Volatile Gas Prices

If you enjoy painful memories, then think back to when the average price of gasoline at the pump was up over $5.00—last June. Today, the average price around the country is around $3.50, and as you can see from the historical chart, that’s somewhat more expensive than what we were paying prior to 2008, but roughly average for the period since then. You can also see that the price since 2008 has been fairly volatile; the price line is much more jagged recently than it had been before.

The reason for the price instability is that it’s very hard for producers and futures speculators to estimate how much demand there will be for oil, generally, in the U.S. and global economy. The job of making these estimates, and betting on them, falls to traders in oil futures contracts, who may be investors, speculators or companies that simply want to lock in a price for their future energy needs. These traders look at whether supplies are diminishing, as when the war in Ukraine led to sanctions, or as Russia recently decided to dramatically cut back production. And they look at the projected demand, which may mean economic growth or decline (aka a recession). They look at inventory levels—that is, how much oil is stockpiled by various countries, and when the stockpiles dwindle, it takes away a dampening effect on the supply/demand equation.

The bottom line here is that the global supply and the global demand have become very finely tuned, so that small changes on either side can have outsized price ramifications—which means prices bouncing around as producers are trying to entice buyers, or as consumers are bidding for a resource that has become a bit more scarce. You can add to that the fact that the OPEC+ nations themselves make political decisions regarding how much oil to send to the markets; witness Saudi Arabia recently cutting production in order to raise the prices its oil could command.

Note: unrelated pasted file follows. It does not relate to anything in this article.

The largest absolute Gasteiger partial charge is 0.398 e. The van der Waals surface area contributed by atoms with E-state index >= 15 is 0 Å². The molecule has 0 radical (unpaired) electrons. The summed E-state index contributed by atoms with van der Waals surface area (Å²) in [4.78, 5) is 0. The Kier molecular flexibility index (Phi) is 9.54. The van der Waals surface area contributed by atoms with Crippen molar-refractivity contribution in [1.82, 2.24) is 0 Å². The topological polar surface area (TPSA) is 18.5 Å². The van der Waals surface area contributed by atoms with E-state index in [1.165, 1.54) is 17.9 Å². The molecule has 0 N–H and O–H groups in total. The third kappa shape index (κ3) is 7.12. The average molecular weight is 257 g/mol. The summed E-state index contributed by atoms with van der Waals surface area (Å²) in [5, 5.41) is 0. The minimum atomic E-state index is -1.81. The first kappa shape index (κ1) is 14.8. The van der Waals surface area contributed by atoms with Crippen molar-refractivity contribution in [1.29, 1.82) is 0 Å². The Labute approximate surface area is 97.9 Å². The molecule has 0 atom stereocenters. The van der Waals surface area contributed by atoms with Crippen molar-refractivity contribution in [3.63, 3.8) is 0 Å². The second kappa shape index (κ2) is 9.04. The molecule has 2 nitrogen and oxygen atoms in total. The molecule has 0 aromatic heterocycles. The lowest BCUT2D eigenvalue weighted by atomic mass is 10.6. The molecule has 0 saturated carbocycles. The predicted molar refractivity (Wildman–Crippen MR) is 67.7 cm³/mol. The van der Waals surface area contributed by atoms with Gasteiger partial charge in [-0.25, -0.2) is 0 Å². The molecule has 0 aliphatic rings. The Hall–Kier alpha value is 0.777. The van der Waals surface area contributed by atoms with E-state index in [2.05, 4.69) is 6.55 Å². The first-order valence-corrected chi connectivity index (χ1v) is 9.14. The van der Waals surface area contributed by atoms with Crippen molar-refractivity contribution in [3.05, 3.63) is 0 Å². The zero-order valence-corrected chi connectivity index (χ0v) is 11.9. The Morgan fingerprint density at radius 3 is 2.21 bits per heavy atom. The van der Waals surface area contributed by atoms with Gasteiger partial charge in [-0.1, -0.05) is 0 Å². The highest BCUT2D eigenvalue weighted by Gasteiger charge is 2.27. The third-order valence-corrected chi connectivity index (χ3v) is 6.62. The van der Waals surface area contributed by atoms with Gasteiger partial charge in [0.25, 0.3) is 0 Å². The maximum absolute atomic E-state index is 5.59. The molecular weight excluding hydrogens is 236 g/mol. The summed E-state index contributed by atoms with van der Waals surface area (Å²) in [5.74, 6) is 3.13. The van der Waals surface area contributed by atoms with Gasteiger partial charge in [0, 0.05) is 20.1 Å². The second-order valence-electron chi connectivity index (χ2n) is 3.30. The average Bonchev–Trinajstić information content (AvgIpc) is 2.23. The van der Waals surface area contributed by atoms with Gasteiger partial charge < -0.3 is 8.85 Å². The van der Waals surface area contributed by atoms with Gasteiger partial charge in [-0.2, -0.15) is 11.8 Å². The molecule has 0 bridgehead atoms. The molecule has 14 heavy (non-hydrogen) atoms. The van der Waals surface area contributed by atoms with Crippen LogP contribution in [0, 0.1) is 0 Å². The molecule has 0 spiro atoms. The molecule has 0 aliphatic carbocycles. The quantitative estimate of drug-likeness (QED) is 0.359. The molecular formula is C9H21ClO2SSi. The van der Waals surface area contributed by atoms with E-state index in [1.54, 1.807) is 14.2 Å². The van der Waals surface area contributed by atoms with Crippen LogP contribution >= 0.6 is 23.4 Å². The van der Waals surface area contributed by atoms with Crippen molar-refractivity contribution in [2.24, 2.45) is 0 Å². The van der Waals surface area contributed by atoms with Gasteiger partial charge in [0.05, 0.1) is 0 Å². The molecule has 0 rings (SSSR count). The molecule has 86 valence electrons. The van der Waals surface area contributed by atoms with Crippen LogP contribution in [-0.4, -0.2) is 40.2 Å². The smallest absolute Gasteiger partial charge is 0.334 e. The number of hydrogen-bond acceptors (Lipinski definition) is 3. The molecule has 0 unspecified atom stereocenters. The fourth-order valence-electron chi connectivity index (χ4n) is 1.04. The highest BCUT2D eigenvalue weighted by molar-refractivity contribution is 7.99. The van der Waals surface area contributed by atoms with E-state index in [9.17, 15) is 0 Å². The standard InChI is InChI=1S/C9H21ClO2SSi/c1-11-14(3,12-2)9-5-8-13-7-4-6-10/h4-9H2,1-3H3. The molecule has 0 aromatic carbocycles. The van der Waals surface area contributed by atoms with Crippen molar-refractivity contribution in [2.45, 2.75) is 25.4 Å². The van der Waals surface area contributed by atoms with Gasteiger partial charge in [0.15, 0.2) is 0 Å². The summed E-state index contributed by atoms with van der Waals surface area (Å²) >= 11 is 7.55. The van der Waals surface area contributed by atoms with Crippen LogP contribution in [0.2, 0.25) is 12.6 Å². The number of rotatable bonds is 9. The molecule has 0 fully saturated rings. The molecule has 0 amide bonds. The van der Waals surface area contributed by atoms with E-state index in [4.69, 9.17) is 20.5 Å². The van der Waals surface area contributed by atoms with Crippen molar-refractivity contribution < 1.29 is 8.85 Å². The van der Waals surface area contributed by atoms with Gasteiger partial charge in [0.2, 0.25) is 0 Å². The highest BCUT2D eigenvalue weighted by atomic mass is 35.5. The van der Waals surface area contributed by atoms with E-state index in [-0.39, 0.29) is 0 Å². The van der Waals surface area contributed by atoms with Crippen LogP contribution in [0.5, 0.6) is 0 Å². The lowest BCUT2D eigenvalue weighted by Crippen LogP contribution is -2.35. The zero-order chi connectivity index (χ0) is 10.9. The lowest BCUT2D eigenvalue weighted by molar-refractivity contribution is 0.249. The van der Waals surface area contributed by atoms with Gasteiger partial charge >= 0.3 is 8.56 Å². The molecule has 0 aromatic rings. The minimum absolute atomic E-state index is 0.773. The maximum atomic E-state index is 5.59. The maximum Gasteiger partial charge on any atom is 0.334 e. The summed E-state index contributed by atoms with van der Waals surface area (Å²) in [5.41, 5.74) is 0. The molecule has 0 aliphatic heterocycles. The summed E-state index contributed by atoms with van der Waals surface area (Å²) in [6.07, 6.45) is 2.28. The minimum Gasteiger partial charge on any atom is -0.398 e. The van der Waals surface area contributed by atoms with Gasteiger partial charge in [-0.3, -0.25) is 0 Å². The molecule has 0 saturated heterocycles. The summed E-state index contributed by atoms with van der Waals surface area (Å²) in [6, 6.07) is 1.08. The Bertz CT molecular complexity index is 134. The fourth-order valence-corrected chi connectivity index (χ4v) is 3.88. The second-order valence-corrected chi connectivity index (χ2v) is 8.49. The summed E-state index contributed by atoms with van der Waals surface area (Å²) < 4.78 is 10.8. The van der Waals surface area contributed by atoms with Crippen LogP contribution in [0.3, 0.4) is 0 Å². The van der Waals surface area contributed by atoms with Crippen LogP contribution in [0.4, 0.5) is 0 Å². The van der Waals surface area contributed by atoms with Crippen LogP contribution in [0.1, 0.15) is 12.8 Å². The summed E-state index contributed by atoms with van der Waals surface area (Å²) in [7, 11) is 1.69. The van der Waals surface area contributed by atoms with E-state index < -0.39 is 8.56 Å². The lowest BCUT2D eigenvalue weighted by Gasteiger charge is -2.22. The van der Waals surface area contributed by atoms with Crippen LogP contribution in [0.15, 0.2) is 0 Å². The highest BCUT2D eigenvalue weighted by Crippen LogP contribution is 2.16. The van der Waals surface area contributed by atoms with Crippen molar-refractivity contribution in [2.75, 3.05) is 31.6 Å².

Of course, despite the recent dip in prices, we Americans still complain about the price at the pump. But perhaps we should be more grateful. In Japan, a gallon of gas costs $4.71 on average. Australians are paying $4.37, Chinese consumers are paying $4.56, and in Spain you’d pay $6.61 a gallon to fill up your tank—and you’d be thankful that you’re not getting socked with $6.77 a gallon the way UK drivers are. And we should all express our sympathies to residents of Hong Kong, where gas prices are running a bit above $10 a gallon—the highest in the world.



Written by: Danielle P. Barger of Barger & Battiest Law, APC. Danielle P. Barger is a Certified Specialist in Estate Planning Trust and Probate Law (State Bar of California Board of Legal Specialization). For additional information on estate planning, please visit her website at dbsquaredlaw.com or call (858) 886-7000.